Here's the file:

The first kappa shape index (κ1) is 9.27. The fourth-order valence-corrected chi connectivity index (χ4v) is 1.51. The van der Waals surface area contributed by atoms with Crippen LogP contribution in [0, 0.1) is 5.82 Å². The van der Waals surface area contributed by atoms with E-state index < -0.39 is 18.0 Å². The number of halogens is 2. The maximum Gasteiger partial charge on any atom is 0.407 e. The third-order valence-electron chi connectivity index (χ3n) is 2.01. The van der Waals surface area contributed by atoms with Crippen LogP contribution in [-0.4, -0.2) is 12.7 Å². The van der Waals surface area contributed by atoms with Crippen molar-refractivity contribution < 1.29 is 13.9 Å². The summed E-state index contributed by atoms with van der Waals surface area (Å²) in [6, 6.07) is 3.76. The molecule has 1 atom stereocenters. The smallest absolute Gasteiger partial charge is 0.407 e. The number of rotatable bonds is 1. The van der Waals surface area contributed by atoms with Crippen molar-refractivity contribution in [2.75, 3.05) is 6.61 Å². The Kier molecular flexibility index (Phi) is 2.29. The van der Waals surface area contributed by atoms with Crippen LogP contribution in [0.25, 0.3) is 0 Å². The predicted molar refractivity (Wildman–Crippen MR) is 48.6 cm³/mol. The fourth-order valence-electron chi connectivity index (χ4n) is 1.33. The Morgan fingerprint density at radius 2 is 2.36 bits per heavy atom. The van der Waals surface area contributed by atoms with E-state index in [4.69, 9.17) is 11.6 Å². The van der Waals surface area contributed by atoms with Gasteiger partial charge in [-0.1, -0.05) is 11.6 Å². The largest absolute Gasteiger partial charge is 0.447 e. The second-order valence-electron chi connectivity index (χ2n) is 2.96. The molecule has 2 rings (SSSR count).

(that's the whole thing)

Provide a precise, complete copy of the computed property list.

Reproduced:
The first kappa shape index (κ1) is 9.27. The fourth-order valence-corrected chi connectivity index (χ4v) is 1.51. The van der Waals surface area contributed by atoms with Crippen LogP contribution in [0, 0.1) is 5.82 Å². The van der Waals surface area contributed by atoms with E-state index < -0.39 is 18.0 Å². The number of halogens is 2. The maximum Gasteiger partial charge on any atom is 0.407 e. The third-order valence-electron chi connectivity index (χ3n) is 2.01. The van der Waals surface area contributed by atoms with Crippen LogP contribution in [-0.4, -0.2) is 12.7 Å². The van der Waals surface area contributed by atoms with Crippen molar-refractivity contribution < 1.29 is 13.9 Å². The summed E-state index contributed by atoms with van der Waals surface area (Å²) in [6, 6.07) is 3.76. The molecule has 1 atom stereocenters. The smallest absolute Gasteiger partial charge is 0.407 e. The number of rotatable bonds is 1. The van der Waals surface area contributed by atoms with Crippen molar-refractivity contribution in [2.75, 3.05) is 6.61 Å². The Kier molecular flexibility index (Phi) is 2.29. The van der Waals surface area contributed by atoms with Crippen LogP contribution in [0.25, 0.3) is 0 Å². The predicted molar refractivity (Wildman–Crippen MR) is 48.6 cm³/mol. The fourth-order valence-electron chi connectivity index (χ4n) is 1.33. The Morgan fingerprint density at radius 2 is 2.36 bits per heavy atom. The van der Waals surface area contributed by atoms with E-state index in [4.69, 9.17) is 11.6 Å². The van der Waals surface area contributed by atoms with Gasteiger partial charge in [-0.1, -0.05) is 11.6 Å². The largest absolute Gasteiger partial charge is 0.447 e. The second-order valence-electron chi connectivity index (χ2n) is 2.96. The molecule has 2 rings (SSSR count).